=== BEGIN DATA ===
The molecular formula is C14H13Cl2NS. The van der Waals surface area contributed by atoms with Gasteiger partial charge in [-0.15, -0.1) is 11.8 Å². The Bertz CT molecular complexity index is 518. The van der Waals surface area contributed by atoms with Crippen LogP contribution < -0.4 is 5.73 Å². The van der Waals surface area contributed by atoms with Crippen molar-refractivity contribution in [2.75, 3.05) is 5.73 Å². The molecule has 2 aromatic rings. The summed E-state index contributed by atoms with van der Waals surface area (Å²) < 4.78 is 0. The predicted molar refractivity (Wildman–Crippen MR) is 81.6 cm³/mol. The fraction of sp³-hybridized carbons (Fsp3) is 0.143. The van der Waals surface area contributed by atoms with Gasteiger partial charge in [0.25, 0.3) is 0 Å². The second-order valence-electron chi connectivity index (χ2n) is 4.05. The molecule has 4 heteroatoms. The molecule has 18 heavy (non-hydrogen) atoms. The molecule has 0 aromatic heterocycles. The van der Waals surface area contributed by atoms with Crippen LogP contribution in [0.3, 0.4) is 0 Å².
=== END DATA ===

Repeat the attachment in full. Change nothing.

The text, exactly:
The molecular formula is C14H13Cl2NS. The van der Waals surface area contributed by atoms with Gasteiger partial charge in [-0.15, -0.1) is 11.8 Å². The Bertz CT molecular complexity index is 518. The van der Waals surface area contributed by atoms with Crippen LogP contribution < -0.4 is 5.73 Å². The van der Waals surface area contributed by atoms with Crippen molar-refractivity contribution in [2.75, 3.05) is 5.73 Å². The molecule has 2 aromatic rings. The summed E-state index contributed by atoms with van der Waals surface area (Å²) < 4.78 is 0. The predicted molar refractivity (Wildman–Crippen MR) is 81.6 cm³/mol. The fraction of sp³-hybridized carbons (Fsp3) is 0.143. The van der Waals surface area contributed by atoms with Gasteiger partial charge in [0.25, 0.3) is 0 Å². The second-order valence-electron chi connectivity index (χ2n) is 4.05. The molecule has 4 heteroatoms. The molecule has 18 heavy (non-hydrogen) atoms. The molecule has 0 aromatic heterocycles. The van der Waals surface area contributed by atoms with Crippen LogP contribution in [0.3, 0.4) is 0 Å².